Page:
At the Movies - 300: Rise of an Empire - review

Sullivan Stapleton as Themistocles of Athens.
Sullivan Stapleton as Themistocles of Athens.

If an afterlife exists, Spartan King Leonidas and his band of 300 warriors must be spinning in their graves.

Leonidas and his men fought to the death against God King Xerxes (Rodrigo Santoro) in Zack Snyder’s 2006 film ‘300’.

The Spartans and their leader were fearless, bold and heroic. It’s a pity the same can’t be said for ‘300: Rise of an Empire’ leading man Themistokles and his gathering of Greeks.

‘Rise of an Empire’ opens with Leonidas’ widow, Queen Gorgo (Lena Heady) explaining to the surviving Spartans how Xerxes became obsessed with visiting revenge upon Greece after his father was fatally wounded by Themistokles 10 years previous.

Xerxes returned to Persia with his dying father and was then poisoned by the words of Greek outcast, Artemisia (Eva Green), who convinces him he can become a God and seek out his vengeance.

Once Prince Xerxes is transformed into the God King, he unleashes the full force of his army on Greece.

While Xerxes is busy fighting Leonidas and the 300 Spartans, he dispatches Artemisia who controls his naval fleet, across the Aegean where they face the fearless and legendary Themistokles.

Let’s face it. The trailers for ‘Rise of an Empire’ looked pretty darn good. It was essentially a chance to revisit all of the components which made ‘300’ memorable, only this time on water.

In one of the trailers, Black Sabbath’s ‘War Pigs’ blasts out like a battle cry as muscle men aplenty stand on ships and face down what is almost a certain death against the might of the Persians. What’s not to like about that? Quite a lot, in fact.

Gerard Butler’s King Leonidas was Sparta. His character was big, brash and even fun. Even though the film is eight years old, men in their 20s and 30s can still be heard uttering the unforgettable line ‘this is Sparta’ once they’ve had a few beers too many at weekends.

If Leonidas was remarkable then Themistokles is forgettable, boring and dare I say it, a little annoying.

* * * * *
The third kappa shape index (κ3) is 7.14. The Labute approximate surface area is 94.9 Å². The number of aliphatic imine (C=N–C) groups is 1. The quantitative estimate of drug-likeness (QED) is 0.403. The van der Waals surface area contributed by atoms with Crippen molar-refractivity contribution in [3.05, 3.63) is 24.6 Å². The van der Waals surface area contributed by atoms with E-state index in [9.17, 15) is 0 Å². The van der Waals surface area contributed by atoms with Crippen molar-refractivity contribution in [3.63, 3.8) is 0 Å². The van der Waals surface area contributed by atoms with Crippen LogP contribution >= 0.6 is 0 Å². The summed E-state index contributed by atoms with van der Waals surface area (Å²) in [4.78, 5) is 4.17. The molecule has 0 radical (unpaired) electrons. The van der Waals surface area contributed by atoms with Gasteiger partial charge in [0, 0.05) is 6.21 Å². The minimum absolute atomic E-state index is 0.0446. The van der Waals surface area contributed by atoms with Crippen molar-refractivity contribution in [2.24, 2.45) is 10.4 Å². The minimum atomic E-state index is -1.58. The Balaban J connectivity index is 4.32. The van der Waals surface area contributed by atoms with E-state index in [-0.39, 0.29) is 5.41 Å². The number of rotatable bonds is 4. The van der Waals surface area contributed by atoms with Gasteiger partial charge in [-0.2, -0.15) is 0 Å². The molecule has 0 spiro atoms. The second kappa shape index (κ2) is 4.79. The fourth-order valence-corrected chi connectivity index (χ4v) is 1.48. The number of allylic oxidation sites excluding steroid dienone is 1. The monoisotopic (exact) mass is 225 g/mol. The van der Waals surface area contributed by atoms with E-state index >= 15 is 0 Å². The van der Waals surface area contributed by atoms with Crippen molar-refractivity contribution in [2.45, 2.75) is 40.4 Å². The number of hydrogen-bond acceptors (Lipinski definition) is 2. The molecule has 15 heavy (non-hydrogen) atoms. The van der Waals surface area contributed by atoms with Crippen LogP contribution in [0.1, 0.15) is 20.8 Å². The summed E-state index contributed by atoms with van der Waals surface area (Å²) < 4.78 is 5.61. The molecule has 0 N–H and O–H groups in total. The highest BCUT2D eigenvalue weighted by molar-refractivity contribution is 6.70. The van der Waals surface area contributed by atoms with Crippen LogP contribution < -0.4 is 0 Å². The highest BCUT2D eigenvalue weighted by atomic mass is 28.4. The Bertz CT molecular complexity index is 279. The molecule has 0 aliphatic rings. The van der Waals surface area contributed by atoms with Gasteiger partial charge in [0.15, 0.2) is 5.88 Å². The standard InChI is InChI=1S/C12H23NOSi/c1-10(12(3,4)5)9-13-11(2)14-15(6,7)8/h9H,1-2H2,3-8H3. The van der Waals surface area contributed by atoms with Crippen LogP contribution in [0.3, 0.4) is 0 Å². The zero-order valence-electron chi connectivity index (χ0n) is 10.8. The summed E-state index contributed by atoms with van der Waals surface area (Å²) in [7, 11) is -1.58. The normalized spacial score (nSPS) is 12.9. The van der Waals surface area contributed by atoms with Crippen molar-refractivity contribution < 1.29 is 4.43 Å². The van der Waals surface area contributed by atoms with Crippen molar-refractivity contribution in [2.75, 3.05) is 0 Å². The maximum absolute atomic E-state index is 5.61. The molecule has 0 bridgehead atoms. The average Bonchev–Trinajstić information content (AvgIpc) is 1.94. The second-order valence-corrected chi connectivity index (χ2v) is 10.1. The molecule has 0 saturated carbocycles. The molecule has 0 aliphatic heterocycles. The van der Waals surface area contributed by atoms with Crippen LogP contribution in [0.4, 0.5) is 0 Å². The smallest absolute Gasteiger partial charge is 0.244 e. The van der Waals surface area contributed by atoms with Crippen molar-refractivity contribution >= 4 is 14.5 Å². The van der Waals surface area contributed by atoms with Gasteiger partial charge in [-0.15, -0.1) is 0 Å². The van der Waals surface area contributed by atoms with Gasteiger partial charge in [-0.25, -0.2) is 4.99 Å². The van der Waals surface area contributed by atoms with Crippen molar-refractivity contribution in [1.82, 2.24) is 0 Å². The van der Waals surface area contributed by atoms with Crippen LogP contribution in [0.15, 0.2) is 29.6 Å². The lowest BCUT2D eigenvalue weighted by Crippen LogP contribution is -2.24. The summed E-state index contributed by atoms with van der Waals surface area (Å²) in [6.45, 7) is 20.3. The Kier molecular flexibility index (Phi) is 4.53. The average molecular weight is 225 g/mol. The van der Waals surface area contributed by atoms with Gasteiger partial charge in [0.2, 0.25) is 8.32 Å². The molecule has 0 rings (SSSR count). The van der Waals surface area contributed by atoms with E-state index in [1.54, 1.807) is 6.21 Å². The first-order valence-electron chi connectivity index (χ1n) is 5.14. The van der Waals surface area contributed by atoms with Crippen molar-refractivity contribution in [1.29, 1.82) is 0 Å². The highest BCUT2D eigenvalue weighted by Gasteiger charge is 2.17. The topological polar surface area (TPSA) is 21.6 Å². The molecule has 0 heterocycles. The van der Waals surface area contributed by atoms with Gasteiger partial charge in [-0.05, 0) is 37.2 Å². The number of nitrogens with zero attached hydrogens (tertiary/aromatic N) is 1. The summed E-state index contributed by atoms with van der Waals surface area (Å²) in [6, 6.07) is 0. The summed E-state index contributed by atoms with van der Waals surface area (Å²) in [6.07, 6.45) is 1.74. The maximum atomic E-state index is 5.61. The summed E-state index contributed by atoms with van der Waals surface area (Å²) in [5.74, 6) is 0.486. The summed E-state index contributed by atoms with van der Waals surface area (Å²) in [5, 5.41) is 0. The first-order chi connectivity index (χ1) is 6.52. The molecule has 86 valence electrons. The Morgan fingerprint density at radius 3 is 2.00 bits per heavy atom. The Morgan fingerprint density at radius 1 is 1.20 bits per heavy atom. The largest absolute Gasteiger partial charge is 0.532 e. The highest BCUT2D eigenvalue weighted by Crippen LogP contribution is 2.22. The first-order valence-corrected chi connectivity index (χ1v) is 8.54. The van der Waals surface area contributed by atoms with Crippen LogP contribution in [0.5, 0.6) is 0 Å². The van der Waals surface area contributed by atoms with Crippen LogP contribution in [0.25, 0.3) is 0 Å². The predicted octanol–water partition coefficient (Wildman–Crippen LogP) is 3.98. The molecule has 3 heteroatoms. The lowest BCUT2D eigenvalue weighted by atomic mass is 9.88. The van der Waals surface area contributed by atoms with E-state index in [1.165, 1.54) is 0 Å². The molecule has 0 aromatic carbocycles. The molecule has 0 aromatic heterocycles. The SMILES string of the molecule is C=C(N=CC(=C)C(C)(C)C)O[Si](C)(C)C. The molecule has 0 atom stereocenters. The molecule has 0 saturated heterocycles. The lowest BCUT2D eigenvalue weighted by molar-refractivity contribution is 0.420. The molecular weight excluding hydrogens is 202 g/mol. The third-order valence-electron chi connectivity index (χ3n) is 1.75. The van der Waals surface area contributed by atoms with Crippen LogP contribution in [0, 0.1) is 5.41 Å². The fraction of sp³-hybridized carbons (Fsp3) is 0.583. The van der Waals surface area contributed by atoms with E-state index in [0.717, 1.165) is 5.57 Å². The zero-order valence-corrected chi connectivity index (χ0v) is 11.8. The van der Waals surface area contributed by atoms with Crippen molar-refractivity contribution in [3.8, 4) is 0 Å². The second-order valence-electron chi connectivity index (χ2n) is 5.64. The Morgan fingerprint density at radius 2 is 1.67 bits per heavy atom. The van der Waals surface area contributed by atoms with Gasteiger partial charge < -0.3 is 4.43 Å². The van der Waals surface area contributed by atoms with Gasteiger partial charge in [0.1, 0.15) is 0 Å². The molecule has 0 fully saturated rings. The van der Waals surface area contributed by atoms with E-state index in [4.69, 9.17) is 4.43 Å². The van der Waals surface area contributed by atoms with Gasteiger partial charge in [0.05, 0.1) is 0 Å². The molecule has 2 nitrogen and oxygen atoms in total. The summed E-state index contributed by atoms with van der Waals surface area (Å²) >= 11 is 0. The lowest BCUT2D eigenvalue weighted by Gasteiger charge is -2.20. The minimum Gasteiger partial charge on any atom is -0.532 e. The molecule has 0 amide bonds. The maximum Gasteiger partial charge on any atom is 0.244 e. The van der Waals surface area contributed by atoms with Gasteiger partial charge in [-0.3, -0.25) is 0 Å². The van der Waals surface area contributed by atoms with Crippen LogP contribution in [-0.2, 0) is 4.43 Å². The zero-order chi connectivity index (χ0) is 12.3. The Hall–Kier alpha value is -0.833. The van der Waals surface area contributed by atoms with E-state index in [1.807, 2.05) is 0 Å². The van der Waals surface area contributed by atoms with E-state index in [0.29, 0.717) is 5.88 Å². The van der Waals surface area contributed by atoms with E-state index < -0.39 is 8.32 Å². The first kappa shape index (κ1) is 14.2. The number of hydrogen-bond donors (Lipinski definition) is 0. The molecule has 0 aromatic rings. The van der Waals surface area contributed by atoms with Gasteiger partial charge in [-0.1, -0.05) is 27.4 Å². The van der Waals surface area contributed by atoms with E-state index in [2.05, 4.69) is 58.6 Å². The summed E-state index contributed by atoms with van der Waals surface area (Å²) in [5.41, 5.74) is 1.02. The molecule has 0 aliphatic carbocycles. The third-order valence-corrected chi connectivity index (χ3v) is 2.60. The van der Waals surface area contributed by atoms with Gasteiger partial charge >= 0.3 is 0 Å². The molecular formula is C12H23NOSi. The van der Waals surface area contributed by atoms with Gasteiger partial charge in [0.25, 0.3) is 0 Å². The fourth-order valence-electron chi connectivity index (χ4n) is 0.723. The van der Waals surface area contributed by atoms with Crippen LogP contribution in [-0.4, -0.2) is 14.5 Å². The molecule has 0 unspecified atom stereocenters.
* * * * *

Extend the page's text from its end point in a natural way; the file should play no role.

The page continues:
Australian, Sullivan Stapleton, is without question a talented actor.

Stapleton was fantastic in David Michôd’s 2010 film ‘Animal Kingdom’ but he doesn’t have the gravitas or the intensity required to make Themistokles a formidable successor to Leonidas.

Stapleton struggles desperately with an accent which is something in between Australian and South African and by the end of the film he ends up feeling too much like a poor man’s Russell Crowe in ‘Gladiator’.

If Stapleton is annoying then Eva Green made me want to pull my hair out and then set myself on fire.

Green is, for the best part of the film, the story’s villain. Instead of looking terrifying and sinister she ends up appearing more like an office employee who has had one too bevies at the Christmas party.

Green’s voice sounds like a creaking attic door in need of a generous helping of WD40 and there’s a sex scene involving her character and Themistokles which is so over the top it’s not worth talking about.

The film’s CGI looks threadbare towards the end and it boasts one of the worst scripts ever to be heard this side of the Aegean.

‘300: Rise of an Empire’ is currently showing at the Brunswick Moviebowl. For full cinema listings visit www.brunswickmoviebowl.com

VERDICT: 2/5 - This is not Sparta!
Eva Green’s Artemisia is as threatening as a baby with a banana, Sullivan Stapleton’s Thermistokles is so devoid of leadership qualities that he makes Viktor Yanukovych seem credible and the film is full of so many slow motion sequences that come the end, you’ll not know your Athenians from your Persians.
Disappointing doesn’t do ‘300: Rise of an Empire’ justice. A sequel will follow.

God help us all!